We’ve put together five simple ideas that’ll help you engage your little ones and educate them about nutrition and a balanced diet:
1. Sensory fruit bin
A sensory bin is a fantastic way for children to explore different fruit and vegetables, which they may only usually see after they have been cut up for a snack or cooked for a meal. Showing the fruit both whole and cut up will allow them to start understanding the food they eat in greater detail. You could even include some more unusual fruits or vegetables that they may not have heard of before!
2. Seed exploration
This hands-on activity is great for talking about where food comes from. Provide each child with a wide range of fruits and vegetables (peppers, melon, butternut squash, pomegranate, and kiwi fruit are all great for this activity) and let them use magnifying glasses and tweezers to get a closer look and remove the seeds. Once the seeds are out, you can either re-plant them or use them to create food themed works of art!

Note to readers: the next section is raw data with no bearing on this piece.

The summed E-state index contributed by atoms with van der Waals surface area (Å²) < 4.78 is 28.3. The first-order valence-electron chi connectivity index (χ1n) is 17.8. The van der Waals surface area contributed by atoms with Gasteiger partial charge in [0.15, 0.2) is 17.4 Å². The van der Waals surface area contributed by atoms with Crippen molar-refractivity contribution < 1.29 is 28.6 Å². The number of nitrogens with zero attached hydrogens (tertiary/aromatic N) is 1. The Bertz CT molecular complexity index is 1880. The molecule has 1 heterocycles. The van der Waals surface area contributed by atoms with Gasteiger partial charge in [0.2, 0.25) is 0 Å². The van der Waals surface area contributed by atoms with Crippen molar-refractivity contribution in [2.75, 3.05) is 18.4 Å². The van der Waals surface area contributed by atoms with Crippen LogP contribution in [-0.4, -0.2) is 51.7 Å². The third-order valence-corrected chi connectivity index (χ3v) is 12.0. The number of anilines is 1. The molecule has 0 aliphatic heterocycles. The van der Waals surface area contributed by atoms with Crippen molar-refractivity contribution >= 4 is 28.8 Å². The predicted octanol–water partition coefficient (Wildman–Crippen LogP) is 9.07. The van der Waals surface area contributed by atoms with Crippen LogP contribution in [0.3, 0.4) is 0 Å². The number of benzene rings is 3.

3. Grow your own
Children will love being able to eat something that they have planted and nurtured themselves and it's a fantastic way of developing a deeper understanding of where food comes from. Allowing your little learners to prepare the soil, plant the seeds and look after the plants until they are ready to pick and taste will give them an interesting and empowering learning experience.
4. Funny face tortillas
Give each child a tortilla on a plate, covered with cheese spread and provide a selection of vegetables cut into different shapes for them to pick and choose to make a face. Encourage them to talk about the different shapes and colours of the vegetables, and which ones they could use to create different features or emotions. Then let them tuck in to their creations!
5. Hungry caterpillar display
This bold and bright classroom display themed around The Very Hungry Caterpillar is perfect for engaging children and getting them thinking about and discussing the food they eat in a fun way. You can create your display using any materials you want - you may even want to ask children to get involved in creating different sections of it.
For more resources and inspiration see this issue of our Little Learners magazine.